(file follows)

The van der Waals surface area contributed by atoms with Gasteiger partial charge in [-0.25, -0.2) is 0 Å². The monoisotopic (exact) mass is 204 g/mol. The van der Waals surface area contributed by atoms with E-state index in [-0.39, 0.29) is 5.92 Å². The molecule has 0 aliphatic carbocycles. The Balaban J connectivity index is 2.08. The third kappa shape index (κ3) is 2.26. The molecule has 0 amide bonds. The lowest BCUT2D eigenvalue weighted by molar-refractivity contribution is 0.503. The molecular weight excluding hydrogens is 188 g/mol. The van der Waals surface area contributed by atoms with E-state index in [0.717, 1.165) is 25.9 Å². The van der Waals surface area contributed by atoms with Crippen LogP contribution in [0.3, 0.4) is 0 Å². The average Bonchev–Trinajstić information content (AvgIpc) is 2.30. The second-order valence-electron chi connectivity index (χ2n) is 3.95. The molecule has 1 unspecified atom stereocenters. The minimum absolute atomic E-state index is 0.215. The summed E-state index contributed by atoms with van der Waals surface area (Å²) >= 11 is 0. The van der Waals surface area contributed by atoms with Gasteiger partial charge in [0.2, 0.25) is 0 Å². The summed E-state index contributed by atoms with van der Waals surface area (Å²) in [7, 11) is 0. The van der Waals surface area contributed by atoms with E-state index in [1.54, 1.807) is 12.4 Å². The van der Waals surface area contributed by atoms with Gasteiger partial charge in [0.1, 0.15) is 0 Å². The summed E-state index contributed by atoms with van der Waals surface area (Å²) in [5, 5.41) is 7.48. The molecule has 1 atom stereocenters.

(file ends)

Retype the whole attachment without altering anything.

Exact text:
The van der Waals surface area contributed by atoms with Gasteiger partial charge in [-0.25, -0.2) is 0 Å². The monoisotopic (exact) mass is 204 g/mol. The van der Waals surface area contributed by atoms with E-state index in [-0.39, 0.29) is 5.92 Å². The molecule has 0 aliphatic carbocycles. The Balaban J connectivity index is 2.08. The third kappa shape index (κ3) is 2.26. The molecule has 0 amide bonds. The lowest BCUT2D eigenvalue weighted by molar-refractivity contribution is 0.503. The molecular weight excluding hydrogens is 188 g/mol. The van der Waals surface area contributed by atoms with E-state index in [0.717, 1.165) is 25.9 Å². The van der Waals surface area contributed by atoms with Crippen LogP contribution in [0.3, 0.4) is 0 Å². The average Bonchev–Trinajstić information content (AvgIpc) is 2.30. The second-order valence-electron chi connectivity index (χ2n) is 3.95. The molecule has 1 unspecified atom stereocenters. The minimum absolute atomic E-state index is 0.215. The summed E-state index contributed by atoms with van der Waals surface area (Å²) >= 11 is 0. The van der Waals surface area contributed by atoms with Gasteiger partial charge in [0.2, 0.25) is 0 Å². The summed E-state index contributed by atoms with van der Waals surface area (Å²) in [7, 11) is 0. The van der Waals surface area contributed by atoms with E-state index in [1.54, 1.807) is 12.4 Å². The van der Waals surface area contributed by atoms with Gasteiger partial charge in [0.1, 0.15) is 0 Å². The summed E-state index contributed by atoms with van der Waals surface area (Å²) in [5, 5.41) is 7.48. The molecule has 1 atom stereocenters.